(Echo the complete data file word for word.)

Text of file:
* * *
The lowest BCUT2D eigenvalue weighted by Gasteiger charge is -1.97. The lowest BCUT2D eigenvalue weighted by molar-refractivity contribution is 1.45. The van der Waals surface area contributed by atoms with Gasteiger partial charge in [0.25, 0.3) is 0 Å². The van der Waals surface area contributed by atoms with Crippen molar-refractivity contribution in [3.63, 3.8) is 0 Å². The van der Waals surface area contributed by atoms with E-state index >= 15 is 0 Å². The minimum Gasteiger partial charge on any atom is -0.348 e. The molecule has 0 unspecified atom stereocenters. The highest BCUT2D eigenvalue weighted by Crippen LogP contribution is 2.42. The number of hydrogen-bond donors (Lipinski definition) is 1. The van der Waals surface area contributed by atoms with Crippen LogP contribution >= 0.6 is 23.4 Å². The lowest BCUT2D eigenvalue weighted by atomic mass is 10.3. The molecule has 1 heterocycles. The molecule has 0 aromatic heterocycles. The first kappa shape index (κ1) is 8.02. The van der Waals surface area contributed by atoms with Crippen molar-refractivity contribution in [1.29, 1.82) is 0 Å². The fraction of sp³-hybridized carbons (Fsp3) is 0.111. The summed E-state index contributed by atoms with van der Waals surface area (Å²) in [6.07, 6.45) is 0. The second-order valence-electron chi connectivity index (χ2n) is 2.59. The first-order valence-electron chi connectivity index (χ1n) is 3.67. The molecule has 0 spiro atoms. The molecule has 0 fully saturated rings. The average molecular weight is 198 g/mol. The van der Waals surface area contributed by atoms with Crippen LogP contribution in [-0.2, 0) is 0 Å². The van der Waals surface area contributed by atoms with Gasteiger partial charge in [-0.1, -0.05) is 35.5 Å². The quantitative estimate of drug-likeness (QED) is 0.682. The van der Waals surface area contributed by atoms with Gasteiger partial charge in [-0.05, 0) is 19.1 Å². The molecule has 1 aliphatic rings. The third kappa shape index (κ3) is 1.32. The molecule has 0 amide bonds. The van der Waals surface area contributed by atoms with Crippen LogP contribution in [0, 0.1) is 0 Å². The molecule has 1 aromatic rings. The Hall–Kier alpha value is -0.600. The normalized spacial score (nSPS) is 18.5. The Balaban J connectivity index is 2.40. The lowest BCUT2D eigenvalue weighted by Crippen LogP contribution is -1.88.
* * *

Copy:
The lowest BCUT2D eigenvalue weighted by Gasteiger charge is -1.97. The lowest BCUT2D eigenvalue weighted by molar-refractivity contribution is 1.45. The van der Waals surface area contributed by atoms with Gasteiger partial charge in [0.25, 0.3) is 0 Å². The van der Waals surface area contributed by atoms with Crippen molar-refractivity contribution in [3.63, 3.8) is 0 Å². The van der Waals surface area contributed by atoms with E-state index >= 15 is 0 Å². The minimum Gasteiger partial charge on any atom is -0.348 e. The molecule has 0 unspecified atom stereocenters. The highest BCUT2D eigenvalue weighted by Crippen LogP contribution is 2.42. The number of hydrogen-bond donors (Lipinski definition) is 1. The van der Waals surface area contributed by atoms with Crippen LogP contribution >= 0.6 is 23.4 Å². The lowest BCUT2D eigenvalue weighted by atomic mass is 10.3. The molecule has 1 heterocycles. The molecule has 0 aromatic heterocycles. The first kappa shape index (κ1) is 8.02. The van der Waals surface area contributed by atoms with Crippen molar-refractivity contribution in [1.29, 1.82) is 0 Å². The fraction of sp³-hybridized carbons (Fsp3) is 0.111. The summed E-state index contributed by atoms with van der Waals surface area (Å²) in [6.07, 6.45) is 0. The second-order valence-electron chi connectivity index (χ2n) is 2.59. The first-order valence-electron chi connectivity index (χ1n) is 3.67. The molecule has 0 spiro atoms. The molecule has 0 fully saturated rings. The average molecular weight is 198 g/mol. The van der Waals surface area contributed by atoms with Crippen LogP contribution in [-0.2, 0) is 0 Å². The van der Waals surface area contributed by atoms with Gasteiger partial charge in [-0.1, -0.05) is 35.5 Å². The quantitative estimate of drug-likeness (QED) is 0.682. The van der Waals surface area contributed by atoms with Gasteiger partial charge in [-0.05, 0) is 19.1 Å². The molecule has 1 aliphatic rings. The third kappa shape index (κ3) is 1.32. The molecule has 0 amide bonds. The van der Waals surface area contributed by atoms with Crippen LogP contribution in [0, 0.1) is 0 Å². The molecule has 1 aromatic rings. The Hall–Kier alpha value is -0.600. The normalized spacial score (nSPS) is 18.5. The Balaban J connectivity index is 2.40. The lowest BCUT2D eigenvalue weighted by Crippen LogP contribution is -1.88.